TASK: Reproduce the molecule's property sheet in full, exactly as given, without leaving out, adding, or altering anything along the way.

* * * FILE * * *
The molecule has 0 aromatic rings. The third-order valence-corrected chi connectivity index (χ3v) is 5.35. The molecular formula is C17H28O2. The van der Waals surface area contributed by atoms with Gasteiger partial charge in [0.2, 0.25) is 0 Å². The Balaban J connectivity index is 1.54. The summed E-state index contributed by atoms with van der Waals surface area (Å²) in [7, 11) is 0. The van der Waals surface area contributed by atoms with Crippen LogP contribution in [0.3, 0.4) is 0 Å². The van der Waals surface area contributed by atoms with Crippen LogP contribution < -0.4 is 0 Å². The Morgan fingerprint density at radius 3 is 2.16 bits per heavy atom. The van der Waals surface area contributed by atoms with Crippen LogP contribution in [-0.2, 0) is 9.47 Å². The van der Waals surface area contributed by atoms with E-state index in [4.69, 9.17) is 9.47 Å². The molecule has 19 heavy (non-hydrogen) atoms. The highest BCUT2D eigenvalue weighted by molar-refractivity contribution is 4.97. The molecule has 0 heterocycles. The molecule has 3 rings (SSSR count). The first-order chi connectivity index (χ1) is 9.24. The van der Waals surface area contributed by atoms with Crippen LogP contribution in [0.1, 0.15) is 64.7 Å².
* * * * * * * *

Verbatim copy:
The molecule has 0 aromatic rings. The third-order valence-corrected chi connectivity index (χ3v) is 5.35. The molecular formula is C17H28O2. The van der Waals surface area contributed by atoms with Gasteiger partial charge in [0.2, 0.25) is 0 Å². The Balaban J connectivity index is 1.54. The summed E-state index contributed by atoms with van der Waals surface area (Å²) in [7, 11) is 0. The van der Waals surface area contributed by atoms with Crippen LogP contribution in [0.3, 0.4) is 0 Å². The van der Waals surface area contributed by atoms with Crippen LogP contribution < -0.4 is 0 Å². The Morgan fingerprint density at radius 3 is 2.16 bits per heavy atom. The van der Waals surface area contributed by atoms with Crippen LogP contribution in [-0.2, 0) is 9.47 Å². The van der Waals surface area contributed by atoms with E-state index in [4.69, 9.17) is 9.47 Å². The molecule has 19 heavy (non-hydrogen) atoms. The highest BCUT2D eigenvalue weighted by molar-refractivity contribution is 4.97. The molecule has 0 heterocycles. The molecule has 3 rings (SSSR count). The first-order chi connectivity index (χ1) is 9.24. The van der Waals surface area contributed by atoms with Crippen LogP contribution in [0.1, 0.15) is 64.7 Å².